Tuque prior, tu parce, genus qui ducis Olympo :

Projice tela manu, sanguis meus ! — Nor let it be imagined that when the war shall happily cease, its evils will be at an end, either for the Americans themselves or for others. Armed men in hundreds of thousands will remain, inured to slaughter, incapable of subordination, impatient of peace--their own government will be less secure than ever and all colonies will have a bad neighbour.*

ART. VI.-THE GLASGOW MURDER.

AFTER nineteen minutes' deliberation, fifteen men, com

posing a Glasgow jury, returned a unanimous verdict, finding Mrs. Jessie McIntosh, or Maclachlan, guilty of the murder of Jessie McPherson, in the house No. 17, Sandyford Place, Glasgow, on the evening of Friday, the 4th, or the morning of Saturday, the 5th of July, 1862. Lord Deas, in passing sentence of death, intimated his decided concurrence in the verdict, and complimented the jury as being “as intelligent as any he had ever seen in a box." The foreman of the jury thanked Lord Deas for the comfortable manner in which they had been accommodated,” with which he had nothing whatever to do, and then the judge and the fifteen jurymen separated to sleep. They were very unanimous—most wonderfully unanimous for Scotchmen, who cannot readily be

* I observe that much attention has of late been bestowed upon the subject of Colonial possessions, and great pains have been taken to discuss their drawbacks and advantages. Sixty years ago I fully explained their great benefits in a work upon the subject. It was much esteemed by our friend Windham, notwithstanding what he called its heresies on the Slave Trade, upon which he always had the most unfortunate prejudices. As the book has been long out of print, and I have always refused to publish another edition, I rather think I must have an abridgment prepared of the chapters which set forth the importance in every view of Colonies to the Mother Country, showing the relation in which they stand to her, and exposing the various errors of those who undervalue them.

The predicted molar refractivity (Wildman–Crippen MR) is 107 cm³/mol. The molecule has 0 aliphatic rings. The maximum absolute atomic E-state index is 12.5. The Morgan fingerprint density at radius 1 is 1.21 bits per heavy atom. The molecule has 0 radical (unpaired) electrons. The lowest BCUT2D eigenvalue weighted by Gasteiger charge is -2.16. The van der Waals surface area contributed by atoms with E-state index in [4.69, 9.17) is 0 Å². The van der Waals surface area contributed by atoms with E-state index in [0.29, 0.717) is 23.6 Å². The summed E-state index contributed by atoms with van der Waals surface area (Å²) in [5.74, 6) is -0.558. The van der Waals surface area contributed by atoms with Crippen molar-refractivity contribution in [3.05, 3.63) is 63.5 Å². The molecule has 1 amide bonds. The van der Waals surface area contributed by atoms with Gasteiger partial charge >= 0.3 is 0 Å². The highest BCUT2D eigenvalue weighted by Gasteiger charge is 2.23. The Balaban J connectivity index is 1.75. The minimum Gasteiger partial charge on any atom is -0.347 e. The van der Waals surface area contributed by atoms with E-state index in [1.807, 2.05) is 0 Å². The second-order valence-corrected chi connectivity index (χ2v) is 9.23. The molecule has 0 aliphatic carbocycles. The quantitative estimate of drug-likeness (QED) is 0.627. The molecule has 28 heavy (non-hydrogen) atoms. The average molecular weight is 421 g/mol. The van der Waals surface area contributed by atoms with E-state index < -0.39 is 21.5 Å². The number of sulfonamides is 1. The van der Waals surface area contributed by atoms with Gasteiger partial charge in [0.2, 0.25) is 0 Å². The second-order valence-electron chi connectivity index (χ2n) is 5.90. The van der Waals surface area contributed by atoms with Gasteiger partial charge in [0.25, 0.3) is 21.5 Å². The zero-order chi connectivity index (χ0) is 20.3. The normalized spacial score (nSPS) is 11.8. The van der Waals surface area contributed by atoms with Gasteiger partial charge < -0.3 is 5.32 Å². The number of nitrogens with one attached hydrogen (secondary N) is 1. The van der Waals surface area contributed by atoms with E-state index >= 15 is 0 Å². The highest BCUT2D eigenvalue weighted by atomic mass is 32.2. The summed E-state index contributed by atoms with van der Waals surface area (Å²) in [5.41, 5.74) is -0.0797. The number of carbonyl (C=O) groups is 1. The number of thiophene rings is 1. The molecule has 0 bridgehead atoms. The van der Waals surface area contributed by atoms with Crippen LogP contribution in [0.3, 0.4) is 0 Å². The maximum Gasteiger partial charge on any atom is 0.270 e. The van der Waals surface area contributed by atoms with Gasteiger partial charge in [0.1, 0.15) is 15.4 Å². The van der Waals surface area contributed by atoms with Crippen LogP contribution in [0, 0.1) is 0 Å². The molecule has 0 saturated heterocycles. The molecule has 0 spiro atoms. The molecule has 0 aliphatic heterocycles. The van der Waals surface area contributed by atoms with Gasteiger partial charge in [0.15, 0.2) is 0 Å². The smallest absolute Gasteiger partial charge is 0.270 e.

† Full reports of the trial were published in the Scotsman, Glasgow Herald, Courant, and other leading Scotch newspapers. There is a separate report in a pamphlet form, published by J. H. Hastings, Glasgow, which seems tolerably good, except that it contains fictitious portraits. We have used the Scotsman report for the most part as the most trustworthy.

found to agree to the number of fifteen upon any question where it is possible to form two opinions. But from that hour to this there have never come together sixteen men who were of the same unanimous opinion as Lord Deas and his jury. Regarding the guilt or innocence of Mrs. Maclachlan, the intelligent opinion of England, Scotland, and Ireland is in great perplexity, while the less intelligent opinion of Scotland, at least the opinion of the lower orders, is in no perplexity at all, but has, in the proportion of at least twenty to one, settled that Mrs. Maclachlan is innocent, and another person is guilty. Glasgow, as a city, has gone almost insane upon the subject, (it says not a little for the great heart of Glasgow, that a desire to see justice done to a sailor's wife can convulse it so,) and several members of its population have gone altogether insane. Not the mere vulgar students of murder for the sake of the terrific are called upon to attend to a phenomenon like this, a phenomenon which has arisen, as it has done, upon one of the most, if not the most perplexing case of circumstantial evidence known in the annals of crime. We have thought longer than nineteen minutes about it, and have come to some ideas, if not to some conclusions, on the subject, which we shall try to unfold; premising, at the outset, that we feel it very difficult to fix on the best point at which to attack so very complicated a subject, but have chosen to start from an historical narration of facts, appending brief comments as they seem to be required, and then balancing, as we best can, the weightiest matters of evidence.